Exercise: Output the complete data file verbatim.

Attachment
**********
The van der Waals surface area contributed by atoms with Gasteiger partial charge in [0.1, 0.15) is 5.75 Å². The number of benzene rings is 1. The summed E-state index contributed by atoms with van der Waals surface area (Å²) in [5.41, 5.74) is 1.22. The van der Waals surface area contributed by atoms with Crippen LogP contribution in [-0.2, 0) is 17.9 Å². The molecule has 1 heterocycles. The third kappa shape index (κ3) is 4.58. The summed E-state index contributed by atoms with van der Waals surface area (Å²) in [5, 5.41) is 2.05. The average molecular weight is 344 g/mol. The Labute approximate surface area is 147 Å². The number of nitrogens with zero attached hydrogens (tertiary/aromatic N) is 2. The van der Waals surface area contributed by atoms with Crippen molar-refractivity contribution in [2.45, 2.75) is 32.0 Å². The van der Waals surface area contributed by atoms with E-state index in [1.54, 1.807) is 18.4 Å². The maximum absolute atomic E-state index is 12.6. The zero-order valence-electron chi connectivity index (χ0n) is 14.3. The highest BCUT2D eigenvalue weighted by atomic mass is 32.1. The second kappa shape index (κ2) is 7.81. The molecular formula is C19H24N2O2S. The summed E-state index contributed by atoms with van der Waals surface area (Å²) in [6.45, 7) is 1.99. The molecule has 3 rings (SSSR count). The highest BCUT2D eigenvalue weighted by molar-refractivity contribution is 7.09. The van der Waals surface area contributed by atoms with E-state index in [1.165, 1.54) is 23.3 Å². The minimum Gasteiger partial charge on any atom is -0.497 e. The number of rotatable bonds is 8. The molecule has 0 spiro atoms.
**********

The van der Waals surface area contributed by atoms with Gasteiger partial charge in [0.1, 0.15) is 5.75 Å². The number of benzene rings is 1. The summed E-state index contributed by atoms with van der Waals surface area (Å²) in [5.41, 5.74) is 1.22. The van der Waals surface area contributed by atoms with Crippen LogP contribution in [-0.2, 0) is 17.9 Å². The molecule has 1 heterocycles. The third kappa shape index (κ3) is 4.58. The summed E-state index contributed by atoms with van der Waals surface area (Å²) in [5, 5.41) is 2.05. The average molecular weight is 344 g/mol. The Labute approximate surface area is 147 Å². The number of nitrogens with zero attached hydrogens (tertiary/aromatic N) is 2. The van der Waals surface area contributed by atoms with Crippen molar-refractivity contribution in [2.45, 2.75) is 32.0 Å². The van der Waals surface area contributed by atoms with E-state index in [1.54, 1.807) is 18.4 Å². The maximum absolute atomic E-state index is 12.6. The zero-order valence-electron chi connectivity index (χ0n) is 14.3. The highest BCUT2D eigenvalue weighted by atomic mass is 32.1. The second kappa shape index (κ2) is 7.81. The molecular formula is C19H24N2O2S. The summed E-state index contributed by atoms with van der Waals surface area (Å²) in [6.45, 7) is 1.99. The molecule has 3 rings (SSSR count). The highest BCUT2D eigenvalue weighted by molar-refractivity contribution is 7.09. The van der Waals surface area contributed by atoms with E-state index in [1.165, 1.54) is 23.3 Å². The minimum Gasteiger partial charge on any atom is -0.497 e. The number of rotatable bonds is 8. The molecule has 0 spiro atoms.